‘Taste of heaven’ as diocese’s priests renew commitment
By: By Jennifer Willems
A taste of heaven.
Sharon Torres of Holy Trinity Parish in Bloomington used those words not once but twice to describe her first experience of the Chrism Mass, which was celebrated at St. Mary’s Cathedral in Peoria on April 19.
The liturgy, which is traditionally offered early in Holy Week, brings together Bishop Daniel R. Jenky, CSC, and the priests of the Diocese of Peoria to renew their commitment to priestly service. At this Mass, the bishop also blesses the Oil of the Sick, the Oil of the Catechumens and the sacred Chrism, all of which will be used in sacramental anointing at parishes around central Illinois in the year to come.
“It was like a taste of heaven,” Torres told The Catholic Post. “I pray for (the priests) every day. This makes me appreciate the priests a whole lot more — and the bishop, too.”
She came at the invitation of Pat Pence, also of Holy Trinity in Bloomington, who has wanted to come to the Chrism Mass for some time. “I decided this was the year,” she said.
They were among the many permanent deacons, consecrated women and men, students, teachers and lay people who filled St. Mary’s Cathedral with song, prayer and applause, especially when Bishop Jenky invited them to show their appreciation for their priests. After several minutes of clapping — and even a loud whistle offered in cheerful support — the bishop prompted another round of applause when he said, “I guess we really love our priests.”
This year about 225 students from 10 schools around the diocese accepted Bishop Jenky’s invitation to join him at the Chrism Mass, including the second-graders and confirmation students from Visitation School in Kewanee. It was the second visit to the cathedral for the seventh- and eighth-graders, who were anointed with sacred Chrism when they were confirmed by Bishop Jenky in March.
He reminded them — and everyone present — that Holy Week and the annual Chrism Mass are given to the faithful to help them “renew a deeper understanding of the sacred reality of the church and the holiness of its priesthood.”
“The oils that we will consecrate today remind us in a tangible manner of the church’s core vocation to be holy,” Bishop Jenky said.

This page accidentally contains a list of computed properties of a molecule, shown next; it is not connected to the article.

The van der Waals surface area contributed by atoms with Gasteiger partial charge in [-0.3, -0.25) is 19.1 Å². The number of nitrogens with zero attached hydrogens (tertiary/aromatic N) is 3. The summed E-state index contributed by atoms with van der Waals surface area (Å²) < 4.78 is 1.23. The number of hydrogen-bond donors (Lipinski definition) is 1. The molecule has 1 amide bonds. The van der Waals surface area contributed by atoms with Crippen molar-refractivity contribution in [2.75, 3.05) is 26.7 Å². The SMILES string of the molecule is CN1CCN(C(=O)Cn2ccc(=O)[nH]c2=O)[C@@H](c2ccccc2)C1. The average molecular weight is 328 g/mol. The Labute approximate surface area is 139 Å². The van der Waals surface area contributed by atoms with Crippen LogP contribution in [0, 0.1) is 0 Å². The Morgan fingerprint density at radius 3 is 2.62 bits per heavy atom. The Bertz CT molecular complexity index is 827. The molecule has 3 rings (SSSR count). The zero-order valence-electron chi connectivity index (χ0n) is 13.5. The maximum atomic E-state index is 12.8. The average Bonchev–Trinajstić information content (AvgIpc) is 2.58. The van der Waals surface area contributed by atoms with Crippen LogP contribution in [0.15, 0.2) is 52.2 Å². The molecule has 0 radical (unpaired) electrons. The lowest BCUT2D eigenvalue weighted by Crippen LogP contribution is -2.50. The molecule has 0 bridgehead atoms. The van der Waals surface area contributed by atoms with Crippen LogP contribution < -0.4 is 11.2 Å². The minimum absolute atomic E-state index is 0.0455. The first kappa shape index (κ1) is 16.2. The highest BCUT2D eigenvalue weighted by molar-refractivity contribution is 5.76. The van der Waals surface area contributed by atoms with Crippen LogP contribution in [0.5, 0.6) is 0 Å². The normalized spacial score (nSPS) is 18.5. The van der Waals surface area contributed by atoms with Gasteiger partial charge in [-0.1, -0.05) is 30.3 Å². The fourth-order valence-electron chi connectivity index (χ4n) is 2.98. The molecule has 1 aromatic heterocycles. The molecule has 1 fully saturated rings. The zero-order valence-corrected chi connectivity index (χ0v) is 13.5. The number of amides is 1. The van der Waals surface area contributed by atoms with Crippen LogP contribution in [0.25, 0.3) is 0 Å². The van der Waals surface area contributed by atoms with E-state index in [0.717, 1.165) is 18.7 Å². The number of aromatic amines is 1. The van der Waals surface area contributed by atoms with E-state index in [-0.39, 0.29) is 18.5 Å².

“Through the power of the Holy Spirit, holy oils truly heal and strengthen. Holy Chrism especially fills the church with the intoxicating perfume of the Holy Spirit,” he said. “And all of the holy oils signify the sanctity of the holy people of God.”
It can be difficult to grasp the magnitude of who God is and what God can accomplish through the church when “language inflation” has corrupted the meaning of once-powerful words such as “awesome,” Bishop Jenky said.
“A flavor of ice cream can be called awesome. A shade of lipstick can be described as awesome. A roller coaster ride, a CD, a video game or even a brand of chewing gum are all being identified as awesome,” he said.
“In those distant days before advertising, something awesome could never be trivial. Something awesome had to be wonderful . . . had to seize you, inspire you, change you, capture your soul and win your heart,” the bishop told his listeners.
“By definition, nothing is as awesome as almighty God, because God is like nothing else that is,” he said. “No human words can in the same way accurately describe everything else and almighty God.”
Bishop Jenky did use the word “awesome” to describe the Christian vocation, saying that through the Blessed Sacrament we become what we receive — “a part of Christ, children of God and heirs to his kingdom.”
“Today may our priests renew their vows with fervor and great generosity. And may the Lord bless the oils with the grace of the Spirit,” he said. “Let us worship and adore and love the God who loved us first. And then, more than ever before, let us determine to live our awesome Catholic faith.”
In the days that followed the Chrism Mass, Mary Colleen McKean of St. John the Baptist Parish in Bradford wrote to The Catholic Post to say that she had been moved by the experience. As an organist and cantor she appreciated the work of the Cathedral Choir, which is led by Dr. Sherry Seckler, the organist at St. Mary’s Cathedral and director of sacred music for the Diocese of Peoria, and the Pontifical Brass.
“More than even that, however, is the tremendous impression I had seeing the hundreds of priests in our diocese together as a body,” McKean wrote. “These men have given so much of themselves and even though their rewards are being piled up in heaven, they are still human and need our support and prayers.”
Offering them “a big thank you,” she assured them that “we love and support you.”
EDITOR’S NOTE: To hear Bishop Jenky’s homily from the Chrism Mass, go the website of the Diocese of Peoria, cdop.org, and click on the link for “The Bishop’s Podcast.”